Will Harris and Adrian Joseph hit a couple of key shots to spark things following Dave Leitao’s timeout at 16:35. Harris hit two free throws, two shots in the paint on Singletary assists, and a 3-pointer during the four-minute stretch following the timeout. Joseph, who assisted on Harris’ 3-pointer, had an offensive putback and a pull-up jumper in the same time span as the Cavaliers got back in the game.
That spurt set up a see-saw battle until Reynolds re-entered the game with a proverbial chip on his shoulder. After scoring just one point in the first 30 minutes and sitting on the bench with three fouls for most of the second half, the senior shooting guard stepped up and took over the game in the final 7:15. At that point in the contest, a first-half free throw was the only thing on his scoring line.
By the end of the game, he had recorded 14 points as he scored 13 of the team’s final 22 points. That included a pair of critical 3-pointers. The first came with 7:12 remaining as he tied the score at 48, a shot that Reynolds followed with a glare toward the Virginia bench. Over the next several minutes, he commanded a lot of attention running off screens as the offense ran through him.
That eventually led to the second 3-pointer with 1:40 to play in the game, a shot that gave UVa a 62-61 lead; NCSU couldn’t get back on top after that despite knotting the game at 62-62 on the next possession. On the play, Reynolds caught the ball in the corner near the Cav bench and when he saw Courtney Fells playing defense with his hands down and a little bit of space, he pulled the trigger.
J.R. Reynolds scored 13 of the team’s final 22 points against N.C. State on Sunday.
“We thought we played well. We thought we put ourselves in position to win the game,” N.C. State’s Gavin Grant said. “Reynolds hit a big three in the corner in the last two minutes to put them up and then the crowd got going. We weren’t able to get back from that three and make the shots we needed to make.”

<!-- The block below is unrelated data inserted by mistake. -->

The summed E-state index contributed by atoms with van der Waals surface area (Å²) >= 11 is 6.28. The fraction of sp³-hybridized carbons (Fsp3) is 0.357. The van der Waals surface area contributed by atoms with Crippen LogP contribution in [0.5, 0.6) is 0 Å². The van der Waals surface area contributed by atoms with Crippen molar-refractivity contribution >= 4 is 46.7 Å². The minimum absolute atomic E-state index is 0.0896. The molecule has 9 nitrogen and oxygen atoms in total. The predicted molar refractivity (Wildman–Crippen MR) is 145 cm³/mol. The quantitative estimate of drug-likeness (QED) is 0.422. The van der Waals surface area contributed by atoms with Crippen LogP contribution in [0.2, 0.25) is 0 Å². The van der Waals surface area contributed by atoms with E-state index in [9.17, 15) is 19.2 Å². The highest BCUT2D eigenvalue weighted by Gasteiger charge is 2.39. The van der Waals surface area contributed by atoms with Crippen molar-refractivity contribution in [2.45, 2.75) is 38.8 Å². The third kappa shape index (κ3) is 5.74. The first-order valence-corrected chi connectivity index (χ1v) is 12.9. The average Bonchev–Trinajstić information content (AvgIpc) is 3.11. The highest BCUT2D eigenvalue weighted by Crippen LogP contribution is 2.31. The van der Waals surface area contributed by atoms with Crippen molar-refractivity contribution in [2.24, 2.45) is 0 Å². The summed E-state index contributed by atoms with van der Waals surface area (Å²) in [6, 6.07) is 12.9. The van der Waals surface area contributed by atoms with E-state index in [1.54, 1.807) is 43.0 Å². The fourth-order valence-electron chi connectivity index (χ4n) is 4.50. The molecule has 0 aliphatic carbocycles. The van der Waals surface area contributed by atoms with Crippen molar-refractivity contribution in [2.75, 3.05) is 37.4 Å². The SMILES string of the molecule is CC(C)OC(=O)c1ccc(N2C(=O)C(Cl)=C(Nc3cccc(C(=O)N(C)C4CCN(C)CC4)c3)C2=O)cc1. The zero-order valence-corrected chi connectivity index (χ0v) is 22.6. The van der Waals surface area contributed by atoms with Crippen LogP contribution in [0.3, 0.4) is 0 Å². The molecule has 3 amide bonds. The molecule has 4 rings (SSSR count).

“When you’re on the road, you try to put yourselves in a position to win, and then you’ve got to make plays,” Lowe said. “And that’s what [UVa] did. They made big plays. Reynolds’ three in the corner – that was probably the biggest one. That really did it for us right there.”
While that shot got the attention of NCSU, the 3-pointer to start the run caught the eye of the Cavaliers. Leitao and Reynolds’ teammates said he was responding to the coach’s challenge to overcome what had been a bad game up until that point.
“I was in him pretty good and I think based on the Purdue game and practices, he’s trying to find his rhythm and I’ve been imploring him to find his rhythm. So, sometimes I don’t do that so nicely,” Leitao said. “He made a big 3 right along our bench on the sideline and as he ran by he stared at me. That’s the kind of response that I want. I want guys, if I’m on them, to in essence to come back at me by their play. Credit to him for doing that.”
“Coach issued a challenge to J.R. and J.R. stepped up to the challenge. J.R. came out and he made shots in the second half,” Harris said. “J.R. was just trying to let coach know, ‘I’m a player. I’m a player too.’ … Coach likes when we’re pushed and we push back. Coach looks for toughness and J.R. was pushed today so he pushed back. And he won.”